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President Biden on the Campaign Trail in Tampa Today Will Speak in Support of Abortion Rights

The White House - Official Portrait

Florida - Tuesday April 23, 2024: President Joe Biden is wading deeper into the fight over abortion rights that has energized Democrats since the fall of Roe v. Wade, traveling to Florida to assail the state’s upcoming ban and similar restrictions that have imperiled access to care for pregnant women nationwide.

Tuesday's campaign visit to Tampa takes Biden to the epicenter of the latest battle over abortion restrictions. The state’s six-week abortion ban is poised to go into effect May 1 at the same time that Florida voters are gearing up for a ballot measure that would enshrine abortion rights in the state’s constitution.

Biden is seeking to capitalize on the unceasing momentum against abortion restrictions nationwide to not only buoy his reelection bid in battleground states he won in 2020, but also to go on the offensive against Donald Trump in states that the presumptive Republican nominee won four years ago. One of those states is Florida, where Biden lost by 3.3 percentage points to Trump.

At the same time, advocates on the ground say support for abortion access cuts across parties. They're intent on making the issue as nonpartisan as possible as they work to scrounge up at least 60% support from voters for the ballot initiative.

That could mean in some cases, Florida voters would split their tickets, backing GOP candidates while supporting the abortion measure.

“I think that normal people are aware that a candidate campaign is really different than a ballot initiative,” said Lauren Brenzel, campaign director for Floridians Protecting Freedom, which gathered signatures to put the abortion question before voters. “You can vote for your preferred candidate of any political party and still not agree with them on every single issue."

Brenzel continued, “This gives voters an opportunity to have their message heard on one policy platform.”

On the same day the Florida Supreme Court ruled that the ballot measure could go before voters, it also upheld the state’s 15-week abortion ban. That subsequently cleared the way for the new ban on the procedure after six weeks of pregnancy, which is often before women know they are pregnant, to go into effect next week.

Organizers of the abortion ballot measure say they collected nearly 1.5 million signatures to put the issue before voters, although the state stopped counting at just under a million. Roughly 891,500 signatures were required. Of the total number of signatures, about 35% were from either registered Republican voters or those not affiliated with a party, organizers said.

State Rep. Anna Eskamani, a Democrat, said if the abortion ballot initiative becomes branded as a partisan effort, “it just makes it more challenging to reach 60%.” Eskamani, who worked at Planned Parenthood before running for political office, said she is encouraging the Biden administration to focus broadly on the impact of a six-week ban and let the ballot measure speak for itself.

“At the end of the day, the ballot initiative is going to be a multimillion-dollar campaign that stands very strongly on its own,” Eskamani said.

While in Florida, Biden is sure to go on the attack against his general election challenger, who has said abortion is a matter for states to decide.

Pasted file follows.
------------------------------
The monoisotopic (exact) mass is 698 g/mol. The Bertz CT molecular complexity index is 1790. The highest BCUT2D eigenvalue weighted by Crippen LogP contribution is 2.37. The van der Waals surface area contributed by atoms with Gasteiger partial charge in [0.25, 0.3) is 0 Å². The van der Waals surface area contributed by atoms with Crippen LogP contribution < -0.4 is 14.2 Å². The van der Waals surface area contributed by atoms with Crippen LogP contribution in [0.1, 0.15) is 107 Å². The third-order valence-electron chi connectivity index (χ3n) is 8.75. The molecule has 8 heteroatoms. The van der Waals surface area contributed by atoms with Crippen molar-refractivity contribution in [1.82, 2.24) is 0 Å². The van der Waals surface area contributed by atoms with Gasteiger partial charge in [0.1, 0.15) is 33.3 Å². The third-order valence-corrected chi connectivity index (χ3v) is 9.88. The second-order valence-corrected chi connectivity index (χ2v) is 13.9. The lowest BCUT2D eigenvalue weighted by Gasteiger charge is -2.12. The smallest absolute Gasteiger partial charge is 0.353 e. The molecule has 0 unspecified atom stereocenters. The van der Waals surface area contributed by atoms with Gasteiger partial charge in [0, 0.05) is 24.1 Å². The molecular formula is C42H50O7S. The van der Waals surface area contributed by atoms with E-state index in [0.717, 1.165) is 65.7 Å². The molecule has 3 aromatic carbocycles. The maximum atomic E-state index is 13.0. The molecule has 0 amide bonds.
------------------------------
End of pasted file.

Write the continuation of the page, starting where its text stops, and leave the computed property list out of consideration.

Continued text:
Trump's campaign did not respond to a question on whether the former president, a Florida voter, would oppose or support the ballot measure. In an NBC interview last September, Trump called Florida’s six-week ban “terrible.” But he has repeatedly highlighted the justices he tapped for the U.S. Supreme Court who, through the 2022 ruling that ended a constitutional right to an abortion, cleared the way for such restrictions to be written.

Trump and other Republicans are aware that voter backlash against newfound abortion restrictions could be a serious liability this fall.

Abortion-rights supporters have won every time the issue has been put before voters, including in solidly conservative states such as Kansas, Kentucky and Ohio. Last month, a Democrat in a suburban state House district in Alabama flipped the seat from Republican control by campaigning on abortion rights, weeks after in vitro fertilization services had been paused in the state.

Nikki Fried, the chairwoman of the state Democratic Party, said Florida will be a competitive state on the presidential level “because of the extremism that has come out of Florida.” There are no Democrats in a statewide elected position and no Democrat has won the state on the presidential level since 2012, but state party officials have found some glimmers of political change in vastly smaller races, such as the open Jacksonville mayor’s race last May that saw a Democrat win in what was once a solidly Republican city.

Alongside the abortion initiative, Floridians will also vote on a ballot measure on whether to legalize recreational marijuana later this fall that could also juice turnout and enthusiasm in favor of Democrats.

Republicans were dismissive of the Biden campaign and the broader Democratic Party's efforts to use abortion as a political cudgel, arguing that other issues will matter more with voters in November.

“Floridians' top issues are immigration, the economy and inflation; in all three areas Joe Biden has failed," said Evan Power, the chairman of the state Republican Party. “Instead of coming to talk to Floridians about manufactured issues, he should get to work solving the real issues that he has failed to lead on.”